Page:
Boutique hotels exemplify a shift in the consumer market, which you might call the shift from the lima bean economy to the edamame economy:
In the age of rail, luxury hotels mimicked European palaces. When rich people arrived at their destination, they wanted to be treated like nobility.
Then in the age of the jet, a new sort of hotel emerged, sleek Hiltons and Sheratons. These hotels offered the comfort of familiarity. You could go around the world and the hotels were largely the same. They were efficient and bland, offering quality service and ease of movement. A business traveler could stay in one of these hotels for days and barely notice anything about the place.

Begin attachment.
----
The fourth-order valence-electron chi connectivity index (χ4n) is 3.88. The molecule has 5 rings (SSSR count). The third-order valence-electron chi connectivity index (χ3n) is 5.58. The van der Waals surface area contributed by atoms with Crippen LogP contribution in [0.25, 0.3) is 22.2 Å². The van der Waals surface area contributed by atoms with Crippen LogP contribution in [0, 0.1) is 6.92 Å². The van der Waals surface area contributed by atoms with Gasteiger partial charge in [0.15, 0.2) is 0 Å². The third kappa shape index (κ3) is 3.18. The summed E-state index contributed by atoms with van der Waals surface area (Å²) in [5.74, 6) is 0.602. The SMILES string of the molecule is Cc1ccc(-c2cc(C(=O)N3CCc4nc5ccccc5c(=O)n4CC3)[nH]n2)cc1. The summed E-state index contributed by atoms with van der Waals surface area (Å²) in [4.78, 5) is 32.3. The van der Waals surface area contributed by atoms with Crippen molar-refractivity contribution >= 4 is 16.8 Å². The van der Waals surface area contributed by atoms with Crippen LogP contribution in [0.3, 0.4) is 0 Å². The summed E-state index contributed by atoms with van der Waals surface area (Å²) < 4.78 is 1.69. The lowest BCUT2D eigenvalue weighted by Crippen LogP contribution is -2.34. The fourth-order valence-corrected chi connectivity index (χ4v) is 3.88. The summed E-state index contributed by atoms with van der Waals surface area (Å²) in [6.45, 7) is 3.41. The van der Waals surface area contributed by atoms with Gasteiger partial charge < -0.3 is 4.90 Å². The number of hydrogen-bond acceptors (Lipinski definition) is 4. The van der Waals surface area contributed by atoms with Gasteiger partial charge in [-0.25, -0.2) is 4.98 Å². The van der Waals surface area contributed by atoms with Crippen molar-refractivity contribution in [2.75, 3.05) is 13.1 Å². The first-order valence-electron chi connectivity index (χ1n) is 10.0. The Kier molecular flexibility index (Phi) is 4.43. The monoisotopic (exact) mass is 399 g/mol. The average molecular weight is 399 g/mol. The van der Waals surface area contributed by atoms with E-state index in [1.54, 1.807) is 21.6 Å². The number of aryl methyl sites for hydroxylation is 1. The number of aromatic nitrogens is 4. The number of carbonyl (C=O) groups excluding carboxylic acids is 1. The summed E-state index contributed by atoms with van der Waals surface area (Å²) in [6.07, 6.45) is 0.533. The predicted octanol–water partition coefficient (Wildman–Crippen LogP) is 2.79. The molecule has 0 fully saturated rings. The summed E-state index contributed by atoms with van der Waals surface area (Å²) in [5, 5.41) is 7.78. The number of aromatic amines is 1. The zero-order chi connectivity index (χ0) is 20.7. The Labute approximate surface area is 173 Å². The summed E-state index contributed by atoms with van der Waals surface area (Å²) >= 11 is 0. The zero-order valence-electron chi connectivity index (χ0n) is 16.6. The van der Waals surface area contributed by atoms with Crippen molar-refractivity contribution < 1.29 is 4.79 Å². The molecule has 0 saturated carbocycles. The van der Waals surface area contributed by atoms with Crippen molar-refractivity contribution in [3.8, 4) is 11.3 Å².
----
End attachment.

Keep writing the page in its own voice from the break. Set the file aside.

The computer age has brought yet another new kind of hotel: the mass boutique.
Boutiques cater to the sort of affluent consumer who is produced by the information economy, which rewards education with money. This is a consumer who is prouder of his cultural discernment than his corporate success; who feels interested in, rather than intimidated by, a hotel room stuffed with cultural signifiers — cerulean sofas or Steichen photos. Boutique hotels hold up a flattering mirror. When guests arrive, they are supposed to feel like they are entering an edgy community of unconventional, discerning people like themselves.